Page Count: 336
Release Date: January 29th, 2019
Rating: 3/5 Stars – Liked it!
When a mission goes terribly wrong, time travel agent Kin finds himself stuck in the 1990s with no way to return to his own time of 2142. Eighteen years later, Kin has settled into a new life, married, had a kid, and all but forgotten what his previous life was like. But then Kin’s retrieval team shows up, whisking him away and back home. He’s supposed to forget about the family he created and settle back in with his fiancée, who knows nothing about his day job. Can Kin pick up a relationship when, for him, it’s been eighteen years since they last saw each other, but for his girlfriend, it’s only been a few days? And can he truly give up a wife and daughter when there might be a way to stay in touch? Kin finds himself trapped between two lives, made all the more complicated when the agency he works for begins to believe his past life might have caused a catastrophic danger.
HERE AND NOW AND THEN is a diverting time travel adventure that fell just short of getting its emotional hooks into me. I really enjoyed the author’s creativity when it came to how time travel works, what rules govern the agency that is protecting the time line, and how these people avoid paradoxes. I tend to nitpick a lot on time travel, especially when creators don’t follow their own rules of how time travel works, but HERE AND NOW AND THEN had a well thought out system that let me sit back and take in the scenario the time travel created, rather than spiraling in a whirlpool of logic.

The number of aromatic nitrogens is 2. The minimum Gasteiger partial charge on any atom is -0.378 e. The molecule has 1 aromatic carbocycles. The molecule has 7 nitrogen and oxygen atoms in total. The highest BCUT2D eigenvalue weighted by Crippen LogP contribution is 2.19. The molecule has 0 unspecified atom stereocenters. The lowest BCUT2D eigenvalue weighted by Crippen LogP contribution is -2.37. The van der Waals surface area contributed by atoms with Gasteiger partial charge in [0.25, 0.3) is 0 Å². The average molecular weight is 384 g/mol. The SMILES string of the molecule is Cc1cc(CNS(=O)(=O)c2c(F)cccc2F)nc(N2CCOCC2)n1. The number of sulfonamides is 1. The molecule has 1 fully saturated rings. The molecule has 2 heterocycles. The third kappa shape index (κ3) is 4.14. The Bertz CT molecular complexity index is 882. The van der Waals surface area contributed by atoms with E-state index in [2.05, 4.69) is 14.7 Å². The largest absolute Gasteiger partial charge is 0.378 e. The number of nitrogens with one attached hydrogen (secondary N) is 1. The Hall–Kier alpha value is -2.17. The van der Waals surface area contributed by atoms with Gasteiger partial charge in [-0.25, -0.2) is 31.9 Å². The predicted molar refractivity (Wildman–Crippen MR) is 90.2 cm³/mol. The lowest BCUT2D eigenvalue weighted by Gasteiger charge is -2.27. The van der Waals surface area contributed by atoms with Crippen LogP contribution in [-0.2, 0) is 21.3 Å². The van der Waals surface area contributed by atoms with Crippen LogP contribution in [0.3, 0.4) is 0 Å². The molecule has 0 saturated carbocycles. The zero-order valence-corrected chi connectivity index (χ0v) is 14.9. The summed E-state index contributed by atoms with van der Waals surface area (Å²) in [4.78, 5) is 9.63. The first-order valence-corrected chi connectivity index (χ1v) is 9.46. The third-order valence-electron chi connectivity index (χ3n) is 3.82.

Main character Kin is put into an impossible situation rather early in the book. He truly thought he would never see his family and friends again, and rather than spend the rest of his life in solitude, he let himself fall in love and have a life. Yet when his team comes to retrieve him, he’s expected to simply forget about the family he spent 18 years with and focus on people he hasn’t been with for just as long. Through no fault of his own, Kin is torn between two families, and it is a heart-wrenching, emotionally complex issue.
Unfortunately, for whatever reason, I felt myself at a distance from Kin’s problems. I didn’t truly feel the heartstring pulls of Kin missing his family. That might partially be due to some mild annoyances I had with how Kin’s continual waffling on how to handle the situation. Kin would make a pledge to himself to do one thing, then immediately in the next chapter, would throw that pledge out the window because a new factor had come to light. This happened a couple of times, and just felt like character growth was not being allowed to happen, that he wasn’t allowed to settle into any state of being. Kin constantly ping-ponged between which family was more important to him, which just made the emotions feel shallow to me. This might not be fair the character, since again, it’s an impossible situation, but it kept me from sinking into Kin’s feelings.
And yet despite all that, I definitely teared up at the end of the book, so perhaps Kin’s dilemma did worm its way into my heart after all. And despite feeling at a distance, I did have a good time overall and don’t regret picking up the book. Its creative premise alone made it worth the read. It’s a fun standalone that’s a great light summer book, but not perhaps one that will stay with you for long afterwards.